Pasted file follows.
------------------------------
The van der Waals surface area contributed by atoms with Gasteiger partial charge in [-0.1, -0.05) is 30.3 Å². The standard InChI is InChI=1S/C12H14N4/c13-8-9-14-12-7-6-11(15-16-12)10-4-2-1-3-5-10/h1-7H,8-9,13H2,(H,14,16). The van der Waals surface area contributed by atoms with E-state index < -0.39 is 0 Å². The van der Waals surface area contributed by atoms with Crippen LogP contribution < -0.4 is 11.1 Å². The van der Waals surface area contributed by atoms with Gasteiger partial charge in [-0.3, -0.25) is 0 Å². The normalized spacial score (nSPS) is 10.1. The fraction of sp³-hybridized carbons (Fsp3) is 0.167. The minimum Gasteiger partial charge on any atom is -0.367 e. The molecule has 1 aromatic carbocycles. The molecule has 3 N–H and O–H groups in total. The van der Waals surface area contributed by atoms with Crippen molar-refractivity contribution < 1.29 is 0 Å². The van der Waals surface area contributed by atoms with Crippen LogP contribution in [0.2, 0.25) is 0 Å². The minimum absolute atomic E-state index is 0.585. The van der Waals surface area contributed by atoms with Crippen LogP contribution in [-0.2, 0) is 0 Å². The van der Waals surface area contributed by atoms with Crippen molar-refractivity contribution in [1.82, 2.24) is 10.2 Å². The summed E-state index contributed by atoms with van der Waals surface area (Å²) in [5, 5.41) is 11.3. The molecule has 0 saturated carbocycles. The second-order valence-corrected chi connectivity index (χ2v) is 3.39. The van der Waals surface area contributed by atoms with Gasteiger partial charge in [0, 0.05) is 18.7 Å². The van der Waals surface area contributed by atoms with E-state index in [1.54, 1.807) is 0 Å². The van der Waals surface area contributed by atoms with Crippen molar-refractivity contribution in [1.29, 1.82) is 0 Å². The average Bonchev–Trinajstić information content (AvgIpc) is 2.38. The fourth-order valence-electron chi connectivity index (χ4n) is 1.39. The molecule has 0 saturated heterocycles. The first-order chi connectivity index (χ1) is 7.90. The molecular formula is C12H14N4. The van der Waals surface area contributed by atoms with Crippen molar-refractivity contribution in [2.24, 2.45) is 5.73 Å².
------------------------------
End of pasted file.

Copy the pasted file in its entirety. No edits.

The van der Waals surface area contributed by atoms with Gasteiger partial charge in [-0.1, -0.05) is 30.3 Å². The standard InChI is InChI=1S/C12H14N4/c13-8-9-14-12-7-6-11(15-16-12)10-4-2-1-3-5-10/h1-7H,8-9,13H2,(H,14,16). The van der Waals surface area contributed by atoms with E-state index < -0.39 is 0 Å². The van der Waals surface area contributed by atoms with Crippen LogP contribution < -0.4 is 11.1 Å². The van der Waals surface area contributed by atoms with Gasteiger partial charge in [-0.3, -0.25) is 0 Å². The normalized spacial score (nSPS) is 10.1. The fraction of sp³-hybridized carbons (Fsp3) is 0.167. The minimum Gasteiger partial charge on any atom is -0.367 e. The molecule has 1 aromatic carbocycles. The molecule has 3 N–H and O–H groups in total. The van der Waals surface area contributed by atoms with Crippen molar-refractivity contribution < 1.29 is 0 Å². The van der Waals surface area contributed by atoms with Crippen LogP contribution in [0.2, 0.25) is 0 Å². The minimum absolute atomic E-state index is 0.585. The van der Waals surface area contributed by atoms with Crippen LogP contribution in [-0.2, 0) is 0 Å². The van der Waals surface area contributed by atoms with Crippen molar-refractivity contribution in [1.82, 2.24) is 10.2 Å². The summed E-state index contributed by atoms with van der Waals surface area (Å²) in [5, 5.41) is 11.3. The molecule has 0 saturated carbocycles. The second-order valence-corrected chi connectivity index (χ2v) is 3.39. The van der Waals surface area contributed by atoms with Gasteiger partial charge in [0, 0.05) is 18.7 Å². The van der Waals surface area contributed by atoms with E-state index in [1.54, 1.807) is 0 Å². The van der Waals surface area contributed by atoms with Crippen molar-refractivity contribution in [1.29, 1.82) is 0 Å². The average Bonchev–Trinajstić information content (AvgIpc) is 2.38. The fourth-order valence-electron chi connectivity index (χ4n) is 1.39. The molecule has 0 saturated heterocycles. The first-order chi connectivity index (χ1) is 7.90. The molecular formula is C12H14N4. The van der Waals surface area contributed by atoms with Crippen molar-refractivity contribution in [2.24, 2.45) is 5.73 Å².